Mr. Muhammed Zakari is a graduate of the Bayero University, Kano and former chairman of the Nigerian Bar Association, NBA, Suleja branch. He is the current Deputy National Treasurer of the All Progressives Congress, APC. In this interview, he spoke on the anti-corruption fight, whistle blowing policy, law and the economy.
By Onozure Dania
WHAT is your appraisal of the anti-corruption war of the Federal Government?To be honest, the government’s drive towards the anti-corruption campaign so far is wonderful and successful. It is not an easy task coming up with an anti-corruption war in a country like Nigeria where the entire system is faulty and appears to be celebrating corruption in all its ramifications. The government needs the support of all of us to succeed looking at the challenges and the dangers corruption pose to our economy, our growth as a nation and national life.
There was public outcry, recently, that the Economic and Financial Crimes Commission, EFCC, has consistently lost some high profile cases in its anti corruption war. How do you think we can strengthen the war to ensure victory?
It is not surprising seeing our anti-corruption institutions like the EFCC losing high profile corruption cases. This will tell you the dangers of corruption and how deep corruption has eaten into the entire system and fabric of our country.
Can you explain this?
Much as the President is fighting corruption, corruption itself and all those benefitting from it are equally fighting back. It all goes to show that we need to strengthen our anti-corruption agencies including the Police as well as educate all stakeholders on how to carry out proper investigations, how to put their facts and evidence in order before arraigning suspects in court. It also signifies the need for the NBA, the Judiciary and other agencies to assist the government’s efforts in achieving its anti-corruption crusade by doing away with unnecessary technicalities during trials. The perception of Nigerians is also an issue in the anti-corruption struggle.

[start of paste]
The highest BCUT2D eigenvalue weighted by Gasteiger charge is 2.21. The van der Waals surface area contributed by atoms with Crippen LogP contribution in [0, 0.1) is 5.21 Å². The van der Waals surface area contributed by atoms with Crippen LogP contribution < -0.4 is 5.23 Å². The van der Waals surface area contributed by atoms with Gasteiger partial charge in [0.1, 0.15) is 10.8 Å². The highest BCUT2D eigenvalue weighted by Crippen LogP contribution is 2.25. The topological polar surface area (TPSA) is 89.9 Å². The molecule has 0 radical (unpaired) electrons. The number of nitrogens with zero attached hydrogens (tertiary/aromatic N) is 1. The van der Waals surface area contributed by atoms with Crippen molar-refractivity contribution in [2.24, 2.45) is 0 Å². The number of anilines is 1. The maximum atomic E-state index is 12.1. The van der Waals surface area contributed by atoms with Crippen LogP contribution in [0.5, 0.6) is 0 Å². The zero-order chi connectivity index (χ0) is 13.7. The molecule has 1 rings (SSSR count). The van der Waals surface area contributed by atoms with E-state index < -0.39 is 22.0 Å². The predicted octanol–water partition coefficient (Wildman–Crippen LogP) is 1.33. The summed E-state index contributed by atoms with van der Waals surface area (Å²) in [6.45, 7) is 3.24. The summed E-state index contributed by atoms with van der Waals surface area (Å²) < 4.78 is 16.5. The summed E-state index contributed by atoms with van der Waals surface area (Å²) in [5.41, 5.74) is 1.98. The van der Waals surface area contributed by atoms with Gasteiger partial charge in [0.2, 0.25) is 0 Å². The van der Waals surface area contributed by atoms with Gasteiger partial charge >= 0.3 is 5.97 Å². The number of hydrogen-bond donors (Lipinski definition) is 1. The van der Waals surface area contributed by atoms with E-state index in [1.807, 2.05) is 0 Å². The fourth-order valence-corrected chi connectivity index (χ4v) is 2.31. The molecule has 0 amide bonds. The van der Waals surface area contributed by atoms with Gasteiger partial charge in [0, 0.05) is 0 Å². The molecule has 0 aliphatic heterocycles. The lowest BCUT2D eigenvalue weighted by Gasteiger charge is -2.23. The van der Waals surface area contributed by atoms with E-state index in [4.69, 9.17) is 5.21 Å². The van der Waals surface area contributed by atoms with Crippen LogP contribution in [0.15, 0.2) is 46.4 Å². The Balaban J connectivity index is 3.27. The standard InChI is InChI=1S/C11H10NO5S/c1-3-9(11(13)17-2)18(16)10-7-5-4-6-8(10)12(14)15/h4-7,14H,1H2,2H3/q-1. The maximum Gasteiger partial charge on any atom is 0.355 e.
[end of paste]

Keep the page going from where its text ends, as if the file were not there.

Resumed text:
What do you mean by the perception of Nigerians in the fight against corruption?
There is the urgent need for all Nigerians to see the fight against corruption as a collective responsibility, as an attempt to better their lives, their future and that of their generations yet unborn. We all must view corruption as an evil against our collective heritage as against sectionalizing it or taking sides in corruption cases simply because the beneficiary is a close associate. The most unfortunate thing now is the fact that in the 16 years rule of the Peoples Democratic Party PDP, they had succeeded in dividing us along ethnic, tribal and religious divides which tends to blind us whenever our own persons are involved in issues of corruption. The society itself must learn to stop celebrating corruption and corrupt individuals; they must rise against crowning corrupt officials or individuals with all kinds of traditional titles.